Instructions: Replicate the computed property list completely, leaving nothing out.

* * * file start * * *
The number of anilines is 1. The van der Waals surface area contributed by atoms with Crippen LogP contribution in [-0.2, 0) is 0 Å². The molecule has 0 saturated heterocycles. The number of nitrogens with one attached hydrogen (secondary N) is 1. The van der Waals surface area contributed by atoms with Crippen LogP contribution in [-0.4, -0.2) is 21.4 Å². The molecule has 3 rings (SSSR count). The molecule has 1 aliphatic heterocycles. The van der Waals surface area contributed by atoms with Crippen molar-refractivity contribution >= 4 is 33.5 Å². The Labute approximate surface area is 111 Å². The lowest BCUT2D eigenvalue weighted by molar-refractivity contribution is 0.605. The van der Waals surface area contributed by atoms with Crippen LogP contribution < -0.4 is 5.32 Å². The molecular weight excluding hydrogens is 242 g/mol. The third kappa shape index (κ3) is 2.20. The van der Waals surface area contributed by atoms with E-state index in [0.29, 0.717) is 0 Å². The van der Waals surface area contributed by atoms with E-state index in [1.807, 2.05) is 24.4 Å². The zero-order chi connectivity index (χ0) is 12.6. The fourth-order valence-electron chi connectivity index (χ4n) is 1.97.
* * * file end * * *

The number of anilines is 1. The van der Waals surface area contributed by atoms with Crippen LogP contribution in [-0.2, 0) is 0 Å². The molecule has 0 saturated heterocycles. The number of nitrogens with one attached hydrogen (secondary N) is 1. The van der Waals surface area contributed by atoms with Crippen LogP contribution in [-0.4, -0.2) is 21.4 Å². The molecule has 3 rings (SSSR count). The molecule has 1 aliphatic heterocycles. The van der Waals surface area contributed by atoms with Crippen molar-refractivity contribution >= 4 is 33.5 Å². The Labute approximate surface area is 111 Å². The lowest BCUT2D eigenvalue weighted by molar-refractivity contribution is 0.605. The van der Waals surface area contributed by atoms with Crippen LogP contribution < -0.4 is 5.32 Å². The molecular weight excluding hydrogens is 242 g/mol. The third kappa shape index (κ3) is 2.20. The van der Waals surface area contributed by atoms with E-state index in [0.29, 0.717) is 0 Å². The van der Waals surface area contributed by atoms with E-state index in [1.807, 2.05) is 24.4 Å². The zero-order chi connectivity index (χ0) is 12.6. The fourth-order valence-electron chi connectivity index (χ4n) is 1.97.